Numismatic and History Discussions > Books and References

Recommended Reading Thread...

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Scotvs Capitis:
"Paul, a Herald of the Cross" by Florence M. Kingsley - This particular account of Paul's life is a fictionalized tale based upon Acts and the epistles, and follows Paul from the Damascus Road to his life's end in captivity in Rome. What is valuable about the book, fiction though it is, can be found in the historical, political and religious setting that Kingsley brings to life. Ms. Kingsley's research and grasp of the times is colorfully vivid, in fact, the first half of the book barely touches on Paul himself. Instead, Kingsley lays before the reader the world of the eastern Roman empire. Providing a fictionalized account of the Herodians, the imperial courts of Tiberius through Nero, governors, high priests and sects, slaves and beggars, shysters and charlatans, Kingsely paints a picture of how the empire looked, smelled, and sounded. The pomp of the court, the sycophantic courtiers, the horror of pagan rites - all displayed with literary skill one would expect of a book written in 1896 or so (I don't recall the exact date). Its a good read and leaves one with a tangible sense of the setting. It can be purchased from antiquarian book sellers for less than $15 usually.

When Jerusalem Burned by Gerard Israel, 1973, non-fiction. This is an account of the Vespasian/Titus lead destruction of Jerusalem, also from a Christian partial-preterist perspective. If you ever needed a little help getting through Josephus, (the book relies heavily on Josephus' "Jewish Wars" and other histories). What terrible tribulation was felt in that city, and how sad that few people even know about AD 70.

"Into the Antiquities Trade" by Kevin R. Cheek. Non-fiction. This one was recommended by ensible on his blog, I read it, loved it. Its a fascinating peek into the trade, and takes the reader on journeys to dangerous places like Afghanistan during the Soviet occupation. I can tell you that had I read this book in my early 20s, I'd be in a different line of work or dead trying.  ;)

If anyone hasn't read Peter Green's Alexander to Actium, Berkeley, 1990, it really is wonderful.  It doesn't have to be read before Augustus to Constantine, it's just a wonderful book.  Pat L.

I want to recommend two books:

Sulla by Karl Christ, and
Tiberius by Zvi Yavetz

Both books have as subject enigmatic characters which sometimes are represented as monsters. But if you have read these books you came to another view onto these complex personalities.

Best regards

Jay GT4:
Great additions everyone.  I'll recommend another...
MARK ANTONYS HEROES: How the 3rd Gallica Legion Saved an Apostle and Created an Emperor by Stephen Dando-Collins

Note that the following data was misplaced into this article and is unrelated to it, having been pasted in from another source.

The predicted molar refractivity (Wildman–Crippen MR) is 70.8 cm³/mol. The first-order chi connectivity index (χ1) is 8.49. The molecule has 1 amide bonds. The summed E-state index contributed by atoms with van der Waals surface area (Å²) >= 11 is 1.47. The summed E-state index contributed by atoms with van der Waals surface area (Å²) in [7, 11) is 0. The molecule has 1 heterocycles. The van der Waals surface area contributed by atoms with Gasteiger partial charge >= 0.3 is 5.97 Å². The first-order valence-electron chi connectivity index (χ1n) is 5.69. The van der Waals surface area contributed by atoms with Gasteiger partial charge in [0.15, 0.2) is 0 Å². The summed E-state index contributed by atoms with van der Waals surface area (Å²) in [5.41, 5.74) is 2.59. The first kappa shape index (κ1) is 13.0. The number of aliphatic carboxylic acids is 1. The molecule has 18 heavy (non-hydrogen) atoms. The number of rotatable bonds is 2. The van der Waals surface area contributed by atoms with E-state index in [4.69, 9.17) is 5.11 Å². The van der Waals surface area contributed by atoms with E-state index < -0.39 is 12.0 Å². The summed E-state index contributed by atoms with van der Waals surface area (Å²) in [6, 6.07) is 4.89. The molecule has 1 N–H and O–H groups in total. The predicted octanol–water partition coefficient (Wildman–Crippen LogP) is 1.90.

It's a great reference to see how Caesar's legions were conscripted,  when they were taken over and when and where they retired.  You follow the 3rd Gallica as they move around from Gaul to Italy to Judea and Syria.  The first half is almost a biography on Mark Antony.  The middle (where I am now) is a reference to the Bible book of Acts with Paul being the major player.  I'm finding it a good read even if I don"t agree with all of the authors conclusions.

David Atherton:
As promised, here is a list of a few books I have found highly valuable:

From Tiberius to the Antonines by Albino Garzetti  Good general introduction to the period.

Agricola and Roman Britain A. R. Burn  Excellent narrative of Agricola and his times.

Agricola and the Conquest of the North W. S. Hanson  Agricola in a more archaeological context.

Roman Britain Peter Salway  A must read for understanding Roman Britain.

Social and Economic History of the Roman Empire M. Rostovtzeff  An eye opening treatment of the subject from a socialist stance.

Vesuvius A.D. 79 E. De Carolis and G. Patricelli  A wonderful account of Pompeii's last day.

Flavius Josephus M. Hadas-Lebel   An excellent narrative account of Josephus' life.

The Barrington Atlas of the Greek and Roman World Talbert   A beautifully well done atlas.

Jesus  An Historian's Review of the Gospels M. Grant   One of the best books about the historical Jesus.

Romans and Barbarians Derek Williams  Contains the best account of the Varian disaster I've yet read.

The Emperor Titus B. W. Jones   A must have for the Flavian expert.

Vespasian B. Levick  Good account of Vespasian's life and Career.

Suetonius: The Flavian Emperors A commentary Jones & Milns  Excellent translation with detailed commentary.

Empire of Pleasures Andrew Dalby  If you ever wanted to know about Roman luxury items, this is the book. Highly recommended.

Apocalypse  The Great Jewish Revolt Against Rome Neil Faulkner   Excellent, detailed treatment of the subject.

More later...


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